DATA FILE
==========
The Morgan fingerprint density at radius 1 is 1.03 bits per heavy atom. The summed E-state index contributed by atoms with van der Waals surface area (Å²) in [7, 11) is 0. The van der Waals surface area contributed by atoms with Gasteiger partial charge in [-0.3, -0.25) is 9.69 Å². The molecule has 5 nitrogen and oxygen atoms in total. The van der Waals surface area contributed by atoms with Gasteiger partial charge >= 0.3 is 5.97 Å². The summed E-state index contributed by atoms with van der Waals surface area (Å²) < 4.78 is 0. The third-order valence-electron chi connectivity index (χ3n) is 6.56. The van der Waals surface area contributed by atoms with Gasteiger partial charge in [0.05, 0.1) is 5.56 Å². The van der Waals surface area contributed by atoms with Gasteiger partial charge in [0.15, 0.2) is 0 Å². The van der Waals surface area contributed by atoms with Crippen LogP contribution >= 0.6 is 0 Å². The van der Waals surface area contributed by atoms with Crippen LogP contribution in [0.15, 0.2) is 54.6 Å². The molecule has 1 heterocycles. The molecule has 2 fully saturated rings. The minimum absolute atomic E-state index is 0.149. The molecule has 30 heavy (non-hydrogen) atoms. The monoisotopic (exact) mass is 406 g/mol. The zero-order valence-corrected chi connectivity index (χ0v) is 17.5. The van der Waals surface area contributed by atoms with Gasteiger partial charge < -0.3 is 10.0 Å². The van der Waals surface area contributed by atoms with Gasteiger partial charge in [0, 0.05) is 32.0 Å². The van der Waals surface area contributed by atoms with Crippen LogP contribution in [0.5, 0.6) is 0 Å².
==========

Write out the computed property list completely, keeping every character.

The Morgan fingerprint density at radius 1 is 1.03 bits per heavy atom. The summed E-state index contributed by atoms with van der Waals surface area (Å²) in [7, 11) is 0. The van der Waals surface area contributed by atoms with Gasteiger partial charge in [-0.3, -0.25) is 9.69 Å². The molecule has 5 nitrogen and oxygen atoms in total. The van der Waals surface area contributed by atoms with Gasteiger partial charge >= 0.3 is 5.97 Å². The summed E-state index contributed by atoms with van der Waals surface area (Å²) < 4.78 is 0. The third-order valence-electron chi connectivity index (χ3n) is 6.56. The van der Waals surface area contributed by atoms with Gasteiger partial charge in [0.05, 0.1) is 5.56 Å². The van der Waals surface area contributed by atoms with Gasteiger partial charge in [0.15, 0.2) is 0 Å². The van der Waals surface area contributed by atoms with Crippen LogP contribution >= 0.6 is 0 Å². The van der Waals surface area contributed by atoms with Crippen LogP contribution in [0.15, 0.2) is 54.6 Å². The molecule has 1 heterocycles. The molecule has 2 fully saturated rings. The minimum absolute atomic E-state index is 0.149. The molecule has 30 heavy (non-hydrogen) atoms. The monoisotopic (exact) mass is 406 g/mol. The zero-order valence-corrected chi connectivity index (χ0v) is 17.5. The van der Waals surface area contributed by atoms with Gasteiger partial charge < -0.3 is 10.0 Å². The van der Waals surface area contributed by atoms with Gasteiger partial charge in [0, 0.05) is 32.0 Å². The van der Waals surface area contributed by atoms with Crippen LogP contribution in [0.5, 0.6) is 0 Å².